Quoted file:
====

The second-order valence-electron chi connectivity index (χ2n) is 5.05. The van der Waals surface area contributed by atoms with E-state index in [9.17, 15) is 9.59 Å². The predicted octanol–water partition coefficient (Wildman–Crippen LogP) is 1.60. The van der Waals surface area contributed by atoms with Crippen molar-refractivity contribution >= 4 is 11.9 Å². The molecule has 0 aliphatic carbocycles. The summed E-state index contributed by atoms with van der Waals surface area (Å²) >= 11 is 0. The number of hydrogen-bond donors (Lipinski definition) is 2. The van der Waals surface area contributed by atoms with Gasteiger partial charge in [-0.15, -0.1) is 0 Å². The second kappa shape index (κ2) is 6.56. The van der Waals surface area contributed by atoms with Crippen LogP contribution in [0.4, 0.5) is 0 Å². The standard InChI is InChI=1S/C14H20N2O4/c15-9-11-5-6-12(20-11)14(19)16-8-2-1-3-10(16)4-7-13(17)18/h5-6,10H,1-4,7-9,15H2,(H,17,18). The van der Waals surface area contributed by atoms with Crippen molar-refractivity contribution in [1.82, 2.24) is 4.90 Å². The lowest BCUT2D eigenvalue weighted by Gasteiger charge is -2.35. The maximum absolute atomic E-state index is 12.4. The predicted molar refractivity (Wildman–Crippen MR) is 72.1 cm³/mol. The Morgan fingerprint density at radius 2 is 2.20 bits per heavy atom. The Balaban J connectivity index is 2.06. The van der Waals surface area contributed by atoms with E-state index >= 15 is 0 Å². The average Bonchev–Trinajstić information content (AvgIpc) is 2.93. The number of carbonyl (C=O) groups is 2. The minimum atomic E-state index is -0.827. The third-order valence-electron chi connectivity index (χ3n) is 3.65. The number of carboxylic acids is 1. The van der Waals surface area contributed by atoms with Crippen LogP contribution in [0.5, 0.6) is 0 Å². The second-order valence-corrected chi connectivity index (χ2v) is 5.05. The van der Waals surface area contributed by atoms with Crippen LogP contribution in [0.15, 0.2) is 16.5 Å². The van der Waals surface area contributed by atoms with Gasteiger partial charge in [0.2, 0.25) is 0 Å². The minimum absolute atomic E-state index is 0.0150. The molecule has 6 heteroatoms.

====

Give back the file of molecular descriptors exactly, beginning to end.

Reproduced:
The second-order valence-electron chi connectivity index (χ2n) is 5.05. The van der Waals surface area contributed by atoms with E-state index in [9.17, 15) is 9.59 Å². The predicted octanol–water partition coefficient (Wildman–Crippen LogP) is 1.60. The van der Waals surface area contributed by atoms with Crippen molar-refractivity contribution >= 4 is 11.9 Å². The molecule has 0 aliphatic carbocycles. The summed E-state index contributed by atoms with van der Waals surface area (Å²) >= 11 is 0. The number of hydrogen-bond donors (Lipinski definition) is 2. The van der Waals surface area contributed by atoms with Gasteiger partial charge in [-0.15, -0.1) is 0 Å². The second kappa shape index (κ2) is 6.56. The van der Waals surface area contributed by atoms with Crippen LogP contribution in [0.4, 0.5) is 0 Å². The standard InChI is InChI=1S/C14H20N2O4/c15-9-11-5-6-12(20-11)14(19)16-8-2-1-3-10(16)4-7-13(17)18/h5-6,10H,1-4,7-9,15H2,(H,17,18). The van der Waals surface area contributed by atoms with Crippen molar-refractivity contribution in [1.82, 2.24) is 4.90 Å². The lowest BCUT2D eigenvalue weighted by Gasteiger charge is -2.35. The maximum absolute atomic E-state index is 12.4. The predicted molar refractivity (Wildman–Crippen MR) is 72.1 cm³/mol. The Morgan fingerprint density at radius 2 is 2.20 bits per heavy atom. The Balaban J connectivity index is 2.06. The van der Waals surface area contributed by atoms with E-state index >= 15 is 0 Å². The average Bonchev–Trinajstić information content (AvgIpc) is 2.93. The number of carbonyl (C=O) groups is 2. The minimum atomic E-state index is -0.827. The third-order valence-electron chi connectivity index (χ3n) is 3.65. The number of carboxylic acids is 1. The van der Waals surface area contributed by atoms with Crippen LogP contribution in [0.5, 0.6) is 0 Å². The second-order valence-corrected chi connectivity index (χ2v) is 5.05. The van der Waals surface area contributed by atoms with Crippen LogP contribution in [0.15, 0.2) is 16.5 Å². The van der Waals surface area contributed by atoms with Gasteiger partial charge in [0.2, 0.25) is 0 Å². The minimum absolute atomic E-state index is 0.0150. The molecule has 6 heteroatoms.